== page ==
Reputed to be worth $50 billion globally, dietary supplements are one of the fastest growing areas in the consumer health market. We speak to industry professionals to find out what is spurring this growth and to get their expert predictions for the future of supplements.
Whey to go
First up we wanted to find out what the current situation is, so we asked Elliot Dawes, Founder, Owner and Managing Director at Bulk Powders for the lowdown: “The sports nutrition market is developing across Europe at around 10-12% CAGR. Although once the preserve of professional athletes and bodybuilders the category has become increasingly mainstream, attracting a wide range of customers both from the gym and the general health and wellness category.” He added: “It is no coincidence that this growth has been matched by the wider adoption of ‘clean eating’ and increased gym memberships.”
So the market is growing – but what exactly is selling? We asked Gavin Black, founder of Twist Drinks, who told us that whilst popular products such as protein and creatine still remain the cornerstone of most supplement users’ basket, he’s also experienced “an increase in the sales of BCAA drinks and more functional foods such as protein bread, bars and pizzas etc.”
He thinks customers are more knowledgeable about products, and this is contributing to the new varied shopping basket of supplements: “I think it’s consumer driven awareness of what supplements are available and that you won’t become Arnie by consuming them. Supplement users are looking for more products that cater to their ever demanding, hectic lifestyles, products such as protein bread and our product Twist Protein drinks (no shaker needed).”
Vicky Sawyer is a marketing executive at The Good Guru, she told us she thinks the market is fuelled in part by younger purchasers: “Young people are growing up with an incredibly vast amount of information available to them online. As a society, we are becoming more knowledgeable about health as we rely less and less on our family doctors and seek help from the internet which is accessible to us in the palm of our hands. The youth market relies on their handheld devices for immediate answers.”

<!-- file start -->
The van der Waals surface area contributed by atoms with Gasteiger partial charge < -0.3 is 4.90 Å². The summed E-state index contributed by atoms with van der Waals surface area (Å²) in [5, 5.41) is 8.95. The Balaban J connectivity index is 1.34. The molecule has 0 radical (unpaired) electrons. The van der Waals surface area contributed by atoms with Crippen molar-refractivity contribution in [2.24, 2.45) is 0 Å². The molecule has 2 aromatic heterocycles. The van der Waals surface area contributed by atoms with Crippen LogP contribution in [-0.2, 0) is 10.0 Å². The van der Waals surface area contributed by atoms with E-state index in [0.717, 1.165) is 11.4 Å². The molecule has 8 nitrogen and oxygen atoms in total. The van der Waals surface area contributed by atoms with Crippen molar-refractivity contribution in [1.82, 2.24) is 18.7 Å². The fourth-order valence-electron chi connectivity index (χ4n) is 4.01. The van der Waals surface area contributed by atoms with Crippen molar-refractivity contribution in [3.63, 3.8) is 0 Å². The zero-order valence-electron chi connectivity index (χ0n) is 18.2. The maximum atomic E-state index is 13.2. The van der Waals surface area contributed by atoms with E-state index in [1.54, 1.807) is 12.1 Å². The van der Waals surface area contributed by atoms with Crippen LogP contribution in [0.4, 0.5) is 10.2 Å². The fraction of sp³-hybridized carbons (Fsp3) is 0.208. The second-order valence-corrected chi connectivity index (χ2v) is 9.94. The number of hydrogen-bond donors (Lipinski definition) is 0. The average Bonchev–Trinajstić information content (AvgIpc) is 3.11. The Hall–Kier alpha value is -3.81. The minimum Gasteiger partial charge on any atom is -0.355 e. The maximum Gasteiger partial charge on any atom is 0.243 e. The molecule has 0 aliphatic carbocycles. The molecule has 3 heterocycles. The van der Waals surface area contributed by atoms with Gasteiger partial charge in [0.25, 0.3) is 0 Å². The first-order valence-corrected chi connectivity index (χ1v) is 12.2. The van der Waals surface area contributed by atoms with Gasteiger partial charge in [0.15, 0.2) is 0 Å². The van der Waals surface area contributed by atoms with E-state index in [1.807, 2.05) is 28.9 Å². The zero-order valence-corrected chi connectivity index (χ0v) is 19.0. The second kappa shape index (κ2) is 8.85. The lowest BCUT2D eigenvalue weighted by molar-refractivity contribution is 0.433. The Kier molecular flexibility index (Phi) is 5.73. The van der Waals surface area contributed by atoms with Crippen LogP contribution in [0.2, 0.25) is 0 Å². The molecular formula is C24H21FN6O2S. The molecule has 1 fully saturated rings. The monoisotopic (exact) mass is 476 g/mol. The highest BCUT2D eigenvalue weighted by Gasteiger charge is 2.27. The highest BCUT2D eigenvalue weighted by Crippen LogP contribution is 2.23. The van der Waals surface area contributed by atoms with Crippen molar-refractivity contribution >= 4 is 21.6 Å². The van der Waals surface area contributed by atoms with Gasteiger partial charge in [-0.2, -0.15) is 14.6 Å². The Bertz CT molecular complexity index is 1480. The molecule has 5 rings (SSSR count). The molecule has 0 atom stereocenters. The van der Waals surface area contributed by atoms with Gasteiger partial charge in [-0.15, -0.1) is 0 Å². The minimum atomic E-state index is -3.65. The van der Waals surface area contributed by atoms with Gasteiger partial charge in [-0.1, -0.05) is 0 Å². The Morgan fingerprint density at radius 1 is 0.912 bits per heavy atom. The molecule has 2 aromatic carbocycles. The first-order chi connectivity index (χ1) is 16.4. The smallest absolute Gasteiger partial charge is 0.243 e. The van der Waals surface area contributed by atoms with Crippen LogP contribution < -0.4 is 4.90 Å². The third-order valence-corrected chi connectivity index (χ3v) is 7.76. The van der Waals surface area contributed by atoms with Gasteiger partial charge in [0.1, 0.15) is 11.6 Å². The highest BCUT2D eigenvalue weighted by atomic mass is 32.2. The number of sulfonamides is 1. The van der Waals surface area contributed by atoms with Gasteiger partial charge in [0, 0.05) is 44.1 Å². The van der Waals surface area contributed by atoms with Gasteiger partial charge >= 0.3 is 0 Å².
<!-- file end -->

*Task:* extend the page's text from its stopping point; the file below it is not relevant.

Gavin Black agrees that the surge in interest is youth driven, but thinks it’s a repeat of history: “10-15 years ago you had a market of 20 year old’s looking for supplements and at cheap prices (The original MyProtein Generation). Those 20 year olds have now grown up and have become the educated consumers demanding functional products. The demand is now from a new batch of young men and women who want a range of supplements at cheap prices. There is very little different in the marketplace from then and now, just some new companies and an expansion on current product sets.”
Social media plays a huge part in young people’s lives; nearly 75% of internet users aged 16 and over have a social media profile, compared to just 22% in 2007. Not to mention the amount of time young people spend online has trebled to 27 hours a week in the last decade. We wanted to find out if this new social media culture has had any effect on the supplement industry.
Vicky told us: “It’s become extremely trendy to look fit and healthy over the past few years and now that we have Instagram and Snapchat, we can follow our favourite celebrities and figure out how they do it.”
She explained how this not only affects what products they sell, but even how they are packaged: “Instagram is having a huge impact on what our packaging looks like as well! If it looks to medicinal people won’t photograph it and it won’t end up circulating around social media as a ‘cool’ product. Consumers want to use a product that is simplistic, looks good, and does exactly what it says on the box.”